You're familiar with how desktop applications such as Excel, Word, Dreamweaver, and so on work. You start them up, they appear on your screen, and you do your work via documents, menu choices, dialog boxes, controls, and form fields. It can easily appear that there is no separation between the application's data processing logic and the user interface, but in fact every time you choose something from a menu, click a button, or enter something in a form field, you are actually using the user interface, and the user interface is communicating what you just did to the programming logic inside the application. The application then responds by performing its processing and providing a response to the user interface. For some actions you take there may be no visible response, whereas for others it is plain that a great deal of processing has taken place behind the scenes.
The point of this discussion is that as you provide input to the application via the user interface, you change the overall state of the application. You can think of state as the exact condition, moment to moment, of all the data and variables in the application. And the application has an obligation to take note of state changes, because it might have to respond to these changes with an action of its own (which then further changes the state of the application).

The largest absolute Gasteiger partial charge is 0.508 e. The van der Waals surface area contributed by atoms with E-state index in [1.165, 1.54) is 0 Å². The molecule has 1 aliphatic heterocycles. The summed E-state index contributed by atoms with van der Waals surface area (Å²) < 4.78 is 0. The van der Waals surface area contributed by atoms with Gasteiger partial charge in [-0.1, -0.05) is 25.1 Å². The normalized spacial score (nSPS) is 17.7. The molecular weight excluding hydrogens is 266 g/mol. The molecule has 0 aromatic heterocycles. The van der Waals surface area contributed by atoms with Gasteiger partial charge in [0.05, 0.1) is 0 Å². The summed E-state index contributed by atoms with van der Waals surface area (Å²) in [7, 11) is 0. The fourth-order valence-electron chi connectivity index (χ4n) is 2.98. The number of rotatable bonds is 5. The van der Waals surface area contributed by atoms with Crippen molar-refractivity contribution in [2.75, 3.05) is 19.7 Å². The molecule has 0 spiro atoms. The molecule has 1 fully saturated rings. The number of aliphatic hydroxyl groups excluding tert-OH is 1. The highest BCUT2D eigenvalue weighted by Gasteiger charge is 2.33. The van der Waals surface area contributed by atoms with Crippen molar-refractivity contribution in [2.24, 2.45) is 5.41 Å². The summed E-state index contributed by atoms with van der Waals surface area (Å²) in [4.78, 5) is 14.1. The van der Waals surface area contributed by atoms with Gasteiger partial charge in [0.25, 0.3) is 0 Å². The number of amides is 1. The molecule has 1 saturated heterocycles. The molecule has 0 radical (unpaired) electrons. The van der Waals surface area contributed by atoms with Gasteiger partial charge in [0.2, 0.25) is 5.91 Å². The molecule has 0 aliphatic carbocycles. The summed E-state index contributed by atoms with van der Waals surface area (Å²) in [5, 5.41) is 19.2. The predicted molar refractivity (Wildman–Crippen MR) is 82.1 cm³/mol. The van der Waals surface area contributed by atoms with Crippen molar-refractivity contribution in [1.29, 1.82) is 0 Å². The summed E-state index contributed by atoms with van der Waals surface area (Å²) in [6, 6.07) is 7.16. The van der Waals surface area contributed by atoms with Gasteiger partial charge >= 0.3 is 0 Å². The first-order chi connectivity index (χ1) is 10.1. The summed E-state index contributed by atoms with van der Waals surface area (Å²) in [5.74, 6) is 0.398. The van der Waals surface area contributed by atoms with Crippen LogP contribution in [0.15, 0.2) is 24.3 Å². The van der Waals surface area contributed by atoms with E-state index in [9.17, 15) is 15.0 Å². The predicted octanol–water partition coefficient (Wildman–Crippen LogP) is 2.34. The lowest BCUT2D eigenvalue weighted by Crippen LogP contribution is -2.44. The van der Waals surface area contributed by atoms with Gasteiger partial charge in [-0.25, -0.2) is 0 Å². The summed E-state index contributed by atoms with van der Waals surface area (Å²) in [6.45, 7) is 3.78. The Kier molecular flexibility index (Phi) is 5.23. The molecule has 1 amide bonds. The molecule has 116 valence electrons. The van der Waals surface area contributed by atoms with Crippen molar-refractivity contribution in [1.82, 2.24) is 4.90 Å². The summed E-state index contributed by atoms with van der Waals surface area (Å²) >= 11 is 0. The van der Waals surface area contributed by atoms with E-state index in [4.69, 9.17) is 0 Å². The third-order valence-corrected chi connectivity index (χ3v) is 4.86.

There are many things besides user interaction that can change the state of an application. For example, suppose you're playing a game and you have 15 seconds to make your move. The application will monitor the system clock and may make an action entirely independent of anything you do (except make your move) based on how many seconds have elapsed (another case of state change). What does this have to do with you? Well....
As a programmer, you may not think much about state when programming desktop applications, because you're used to seamless communications between your user interface and your programming logic. But programming for the Web forces you to address the issue, because HTTP communications are stateless. HTTP is a stateless protocol because there is no built-in mechanism that tracks the state of every object in the user interface and informs the programming logic of it, or vice versa.
Instead, communications between browser and server take the form of clicks on links or form submissions. Not only is this driven by the user (instead of being automatic), but for folks with slower connections or intermittent connections it can be slow and time-consuming. So building an online application with PHP requires you to use other mechanisms for maintaining state, and you need to take measures to cope with the fact that the user interface is disconnected and may not respond at all in the way you would ordinarily expect.
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